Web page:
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Two more points on WHOIS privacy

  • To: comments-ppsai-initial-05may15@xxxxxxxxx
  • Subject: Two more points on WHOIS privacy
  • From: Noah Gray <noahgray@xxxxxx>
  • Date: Fri, 03 Jul 2015 12:47:20 -0700


Thank you for considering carefully the issue of WHOIS domain name privacy.

In the past, I have created ARG’s, Alternate Reality Games, which involve 
creating real-world puzzles for players to solve in order to unravel a 
fictional mystery. A core tool in an ARG is mystery and careful release of 
information. If it wasn’t for WHOIS privacy, I could not run these games 
knowing that the clandestinity would be broken, and that I’d absolutely receive 
dozens of phone calls and visits from players thinking my address and number 
are just another “clue” in the game. Moreover, I wouldn’t like employers or 
clients to know that I make these games, who might assume it takes up work time 
owed to them.

Secondly, even when creating sites for my business, with my personal 
information on it, I have used WHOIS privacy to withhold information. You just 
don’t know when you are going to become a target of a hate group online, or who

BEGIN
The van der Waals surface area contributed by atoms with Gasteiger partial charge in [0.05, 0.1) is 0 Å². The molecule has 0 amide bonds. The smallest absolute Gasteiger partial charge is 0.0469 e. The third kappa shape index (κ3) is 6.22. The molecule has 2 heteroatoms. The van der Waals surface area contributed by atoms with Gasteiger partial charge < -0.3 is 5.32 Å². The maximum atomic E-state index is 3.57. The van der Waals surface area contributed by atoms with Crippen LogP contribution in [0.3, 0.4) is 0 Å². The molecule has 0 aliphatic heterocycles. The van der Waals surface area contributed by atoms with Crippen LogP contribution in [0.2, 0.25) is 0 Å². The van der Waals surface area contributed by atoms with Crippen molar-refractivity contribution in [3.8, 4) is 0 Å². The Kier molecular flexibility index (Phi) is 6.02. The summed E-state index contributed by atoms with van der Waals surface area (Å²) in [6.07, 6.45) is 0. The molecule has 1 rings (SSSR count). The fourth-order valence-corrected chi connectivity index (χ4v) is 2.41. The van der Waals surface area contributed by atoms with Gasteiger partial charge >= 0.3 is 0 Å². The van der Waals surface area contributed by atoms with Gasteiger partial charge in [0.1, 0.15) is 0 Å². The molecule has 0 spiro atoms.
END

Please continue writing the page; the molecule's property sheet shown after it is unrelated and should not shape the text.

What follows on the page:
you will catch in the crossfire if you do. Websites can be taken offline, or 
information removed, to try to thwart attackers, but WHOIS information can’t be 
so easily redacted if the privacy options go away. Furthermore, the address I 
have on file may be only a rented room or suite within another family’s home. 
It would be extremely disruptive to my relationship and tenancy there if they 
or their children received stalking, visits, vandalism or worse because of my 
actions online (such as defending minority or women’s rights in a Twitter 
comment from an account which links to my online portfolio).

I’m not an advocate for so-called American-style “free speech” on the Internet 
or anywhere else. Giving up some anonymity for safety might be required. But 
right now, if these protections go away, the negative affect on women and 
minorities will be large but the affect on their attackers will be negligible. 
People with hateful views that are popular online or in the world at large will 
not fear having their names known, while people who oppose them will have to 
fear the wrath of the majority that support the hateful views. It simply gives 
more power those who already have it, and takes it from those who have little.

Thank you for reading and good luck in this process.


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